Rabbit Hole

Hey gang!

Happy Thursday and almost-long-weekend for many of us. I'm gearing up for a super busy few days before I head down to the beach to kick it for a bit :) TBH I may not write next week, but as May is Mental Health Awareness Month, I did want to make sure I did a post about anxiety before the month was up (not that we can't talk about it the whole rest of the year, too. In fact - we should!). 

Before we dive in, I want to make an important clarification: while I believe strongly that most anxiety can be managed through healthy lifestyle changes, I am by no means anti-drug. My coaching clients ask me this often, and while I prefer that folks try our work drug-free (to see what's really having the impact), I always tell them to keep the prescription handy, and take it when they really need it. This was a big part of my own overcoming anxiety when it peaked about 6 years ago. I got a prescription for Xanax, took it a few times, but found that most of the time just having the pills on me was enough of a security blanket to keep the anxiety at bay. Because anxiety becomes a fear of anxiety itself - a fear of having another panic attack. If you know you have something with you to nip it in the bud, it may never get that far. For me, I used the pills in this way while I learned more and began to implement the lifestyle changes that ultimately led me to feeling better, and haven't renewed the prescription in years.

While I don't see medication as a long-term solution for general anxiety disorder, there are some mental health challenges that require pills to help find actual brain chemical balance. I think it's important we make that distinction as it can be easy for folks to feel even worse - like there's something even more "wrong" with them - when meditating all day isn't curing their chronic depression. No pill shaming, period.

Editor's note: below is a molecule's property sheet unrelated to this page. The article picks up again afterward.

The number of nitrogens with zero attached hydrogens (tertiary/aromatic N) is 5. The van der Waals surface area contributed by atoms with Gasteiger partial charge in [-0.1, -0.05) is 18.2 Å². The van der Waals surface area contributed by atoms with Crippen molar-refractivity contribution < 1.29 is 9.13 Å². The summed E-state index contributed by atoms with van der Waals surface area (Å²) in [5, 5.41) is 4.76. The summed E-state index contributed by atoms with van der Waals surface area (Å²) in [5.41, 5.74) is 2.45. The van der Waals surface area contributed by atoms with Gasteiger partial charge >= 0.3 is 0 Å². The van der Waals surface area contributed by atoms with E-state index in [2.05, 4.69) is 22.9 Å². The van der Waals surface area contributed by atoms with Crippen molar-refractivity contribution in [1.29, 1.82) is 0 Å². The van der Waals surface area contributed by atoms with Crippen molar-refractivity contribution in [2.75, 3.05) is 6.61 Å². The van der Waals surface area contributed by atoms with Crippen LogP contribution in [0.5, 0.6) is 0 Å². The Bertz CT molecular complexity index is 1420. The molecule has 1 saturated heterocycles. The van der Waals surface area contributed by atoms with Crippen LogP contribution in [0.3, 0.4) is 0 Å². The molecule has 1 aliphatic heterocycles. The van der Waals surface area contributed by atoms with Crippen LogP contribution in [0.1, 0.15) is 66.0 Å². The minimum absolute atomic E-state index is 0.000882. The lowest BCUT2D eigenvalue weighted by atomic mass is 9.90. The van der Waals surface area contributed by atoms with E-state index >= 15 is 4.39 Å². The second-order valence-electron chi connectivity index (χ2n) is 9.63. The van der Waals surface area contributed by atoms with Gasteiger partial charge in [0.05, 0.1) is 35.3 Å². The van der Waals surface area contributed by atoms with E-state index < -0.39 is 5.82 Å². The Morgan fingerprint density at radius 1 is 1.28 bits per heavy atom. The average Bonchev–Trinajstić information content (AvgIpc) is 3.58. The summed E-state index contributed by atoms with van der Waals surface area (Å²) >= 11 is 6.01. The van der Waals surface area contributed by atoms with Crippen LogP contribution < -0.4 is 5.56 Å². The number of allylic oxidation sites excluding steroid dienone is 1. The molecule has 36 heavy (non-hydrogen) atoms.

All that said, I'll admit I was hit with a bad bout of anxiety not too long ago; it was the first time I'd been consumed like that since 2013, and it scared the shit out of me. I've been there before, yes, but my mindset was worsened by the fact that this is my work and I should know better, "this shouldn't be happening to me anymore" I told myself. I was lucky to get through it unscathed, as we usually do, and found it to be a bit of a blessing. You see, the last few years I've been doing this work and trying to remember what it felt like to really be in the pits of anxiety, with the aim of helping other folks who are there now. Going through it again with some new perspective allowed me to learn from it in a way I wasn't able to years ago, and in a way that remembering also wouldn't have accomplished. 

I realized that while I talk a lot about the healthy lifestyle changes that lead to lower anxiety levels and hopefully eliminating panic attacks altogether, I haven't been able to address that one thing: what to do when you're actually down the rabbit hole. And I found myself at a loss. Because it's a real taking-over; it's not a time to analyze why it's happening, it's a time to manage the symptoms, and sitting in quiet stillness can easily make it worse. So here are my thoughts...